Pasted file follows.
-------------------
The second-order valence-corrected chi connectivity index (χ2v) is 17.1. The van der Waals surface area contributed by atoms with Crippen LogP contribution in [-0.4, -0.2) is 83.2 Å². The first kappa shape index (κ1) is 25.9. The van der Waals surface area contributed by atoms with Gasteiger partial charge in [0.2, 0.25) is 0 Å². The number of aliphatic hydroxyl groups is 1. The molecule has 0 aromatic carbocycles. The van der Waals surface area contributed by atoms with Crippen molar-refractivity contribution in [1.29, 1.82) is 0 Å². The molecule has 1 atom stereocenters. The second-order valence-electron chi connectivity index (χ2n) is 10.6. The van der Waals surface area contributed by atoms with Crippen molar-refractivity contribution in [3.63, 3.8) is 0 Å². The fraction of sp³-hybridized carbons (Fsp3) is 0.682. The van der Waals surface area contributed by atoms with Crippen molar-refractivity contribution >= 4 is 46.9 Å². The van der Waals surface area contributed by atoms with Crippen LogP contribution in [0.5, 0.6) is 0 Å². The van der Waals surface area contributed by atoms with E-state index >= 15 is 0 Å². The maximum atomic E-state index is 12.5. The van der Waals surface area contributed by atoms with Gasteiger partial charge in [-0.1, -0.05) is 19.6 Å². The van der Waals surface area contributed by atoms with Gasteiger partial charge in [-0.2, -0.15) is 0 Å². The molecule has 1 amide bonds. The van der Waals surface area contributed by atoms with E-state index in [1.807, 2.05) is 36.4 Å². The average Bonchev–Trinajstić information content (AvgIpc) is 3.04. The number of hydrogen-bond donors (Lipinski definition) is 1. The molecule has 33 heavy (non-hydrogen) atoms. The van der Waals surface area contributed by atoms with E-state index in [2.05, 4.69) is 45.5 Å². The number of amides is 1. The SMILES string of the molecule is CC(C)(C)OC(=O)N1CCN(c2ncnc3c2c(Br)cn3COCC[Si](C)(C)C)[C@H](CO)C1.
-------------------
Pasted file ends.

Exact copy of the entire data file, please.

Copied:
The second-order valence-corrected chi connectivity index (χ2v) is 17.1. The van der Waals surface area contributed by atoms with Crippen LogP contribution in [-0.4, -0.2) is 83.2 Å². The first kappa shape index (κ1) is 25.9. The van der Waals surface area contributed by atoms with Gasteiger partial charge in [0.2, 0.25) is 0 Å². The number of aliphatic hydroxyl groups is 1. The molecule has 0 aromatic carbocycles. The van der Waals surface area contributed by atoms with Crippen molar-refractivity contribution in [1.29, 1.82) is 0 Å². The molecule has 1 atom stereocenters. The second-order valence-electron chi connectivity index (χ2n) is 10.6. The van der Waals surface area contributed by atoms with Crippen molar-refractivity contribution in [3.63, 3.8) is 0 Å². The fraction of sp³-hybridized carbons (Fsp3) is 0.682. The van der Waals surface area contributed by atoms with Crippen molar-refractivity contribution >= 4 is 46.9 Å². The van der Waals surface area contributed by atoms with Crippen LogP contribution in [0.5, 0.6) is 0 Å². The van der Waals surface area contributed by atoms with E-state index >= 15 is 0 Å². The maximum atomic E-state index is 12.5. The van der Waals surface area contributed by atoms with Gasteiger partial charge in [-0.1, -0.05) is 19.6 Å². The van der Waals surface area contributed by atoms with Gasteiger partial charge in [-0.2, -0.15) is 0 Å². The molecule has 1 amide bonds. The van der Waals surface area contributed by atoms with E-state index in [1.807, 2.05) is 36.4 Å². The average Bonchev–Trinajstić information content (AvgIpc) is 3.04. The number of hydrogen-bond donors (Lipinski definition) is 1. The molecule has 33 heavy (non-hydrogen) atoms. The van der Waals surface area contributed by atoms with E-state index in [2.05, 4.69) is 45.5 Å². The number of amides is 1. The SMILES string of the molecule is CC(C)(C)OC(=O)N1CCN(c2ncnc3c2c(Br)cn3COCC[Si](C)(C)C)[C@H](CO)C1.